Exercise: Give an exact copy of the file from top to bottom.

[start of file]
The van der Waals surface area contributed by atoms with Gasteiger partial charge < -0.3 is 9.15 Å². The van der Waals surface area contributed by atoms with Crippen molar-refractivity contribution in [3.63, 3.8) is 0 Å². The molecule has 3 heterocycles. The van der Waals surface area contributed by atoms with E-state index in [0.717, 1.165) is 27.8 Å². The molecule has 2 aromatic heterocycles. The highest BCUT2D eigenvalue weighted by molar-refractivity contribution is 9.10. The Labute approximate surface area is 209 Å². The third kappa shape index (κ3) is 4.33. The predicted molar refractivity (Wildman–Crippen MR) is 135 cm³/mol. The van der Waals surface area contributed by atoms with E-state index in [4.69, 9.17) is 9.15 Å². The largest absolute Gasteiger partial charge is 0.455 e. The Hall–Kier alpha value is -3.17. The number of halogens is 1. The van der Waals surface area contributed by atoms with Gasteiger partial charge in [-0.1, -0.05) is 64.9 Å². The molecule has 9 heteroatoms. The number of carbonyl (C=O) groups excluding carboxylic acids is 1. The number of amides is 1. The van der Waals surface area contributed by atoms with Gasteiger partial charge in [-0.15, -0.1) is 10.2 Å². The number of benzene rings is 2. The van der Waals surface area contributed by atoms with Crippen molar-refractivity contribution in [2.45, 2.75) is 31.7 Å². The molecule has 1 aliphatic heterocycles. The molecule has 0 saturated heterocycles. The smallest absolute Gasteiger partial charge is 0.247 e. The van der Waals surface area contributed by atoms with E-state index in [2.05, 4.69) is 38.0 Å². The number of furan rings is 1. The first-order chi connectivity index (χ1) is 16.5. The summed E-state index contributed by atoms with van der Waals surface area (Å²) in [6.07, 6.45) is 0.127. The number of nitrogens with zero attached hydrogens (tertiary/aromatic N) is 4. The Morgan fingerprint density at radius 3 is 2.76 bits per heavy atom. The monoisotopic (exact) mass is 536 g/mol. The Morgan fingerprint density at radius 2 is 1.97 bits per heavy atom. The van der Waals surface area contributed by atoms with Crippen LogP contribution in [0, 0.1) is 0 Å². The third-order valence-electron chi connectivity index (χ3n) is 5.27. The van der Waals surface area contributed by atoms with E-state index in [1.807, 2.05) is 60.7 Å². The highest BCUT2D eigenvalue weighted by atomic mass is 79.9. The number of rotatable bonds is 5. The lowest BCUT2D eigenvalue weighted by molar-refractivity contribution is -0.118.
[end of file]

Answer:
The van der Waals surface area contributed by atoms with Gasteiger partial charge < -0.3 is 9.15 Å². The van der Waals surface area contributed by atoms with Crippen molar-refractivity contribution in [3.63, 3.8) is 0 Å². The molecule has 3 heterocycles. The van der Waals surface area contributed by atoms with E-state index in [0.717, 1.165) is 27.8 Å². The molecule has 2 aromatic heterocycles. The highest BCUT2D eigenvalue weighted by molar-refractivity contribution is 9.10. The Labute approximate surface area is 209 Å². The third kappa shape index (κ3) is 4.33. The predicted molar refractivity (Wildman–Crippen MR) is 135 cm³/mol. The van der Waals surface area contributed by atoms with E-state index in [4.69, 9.17) is 9.15 Å². The largest absolute Gasteiger partial charge is 0.455 e. The Hall–Kier alpha value is -3.17. The number of halogens is 1. The van der Waals surface area contributed by atoms with Gasteiger partial charge in [-0.1, -0.05) is 64.9 Å². The molecule has 9 heteroatoms. The number of carbonyl (C=O) groups excluding carboxylic acids is 1. The number of amides is 1. The van der Waals surface area contributed by atoms with Gasteiger partial charge in [-0.15, -0.1) is 10.2 Å². The number of benzene rings is 2. The van der Waals surface area contributed by atoms with Crippen molar-refractivity contribution in [2.45, 2.75) is 31.7 Å². The molecule has 1 aliphatic heterocycles. The molecule has 0 saturated heterocycles. The smallest absolute Gasteiger partial charge is 0.247 e. The van der Waals surface area contributed by atoms with E-state index in [2.05, 4.69) is 38.0 Å². The number of furan rings is 1. The first-order chi connectivity index (χ1) is 16.5. The summed E-state index contributed by atoms with van der Waals surface area (Å²) in [6.07, 6.45) is 0.127. The number of nitrogens with zero attached hydrogens (tertiary/aromatic N) is 4. The Morgan fingerprint density at radius 3 is 2.76 bits per heavy atom. The monoisotopic (exact) mass is 536 g/mol. The Morgan fingerprint density at radius 2 is 1.97 bits per heavy atom. The van der Waals surface area contributed by atoms with Crippen LogP contribution in [0, 0.1) is 0 Å². The third-order valence-electron chi connectivity index (χ3n) is 5.27. The van der Waals surface area contributed by atoms with E-state index in [1.807, 2.05) is 60.7 Å². The highest BCUT2D eigenvalue weighted by atomic mass is 79.9. The number of rotatable bonds is 5. The lowest BCUT2D eigenvalue weighted by molar-refractivity contribution is -0.118.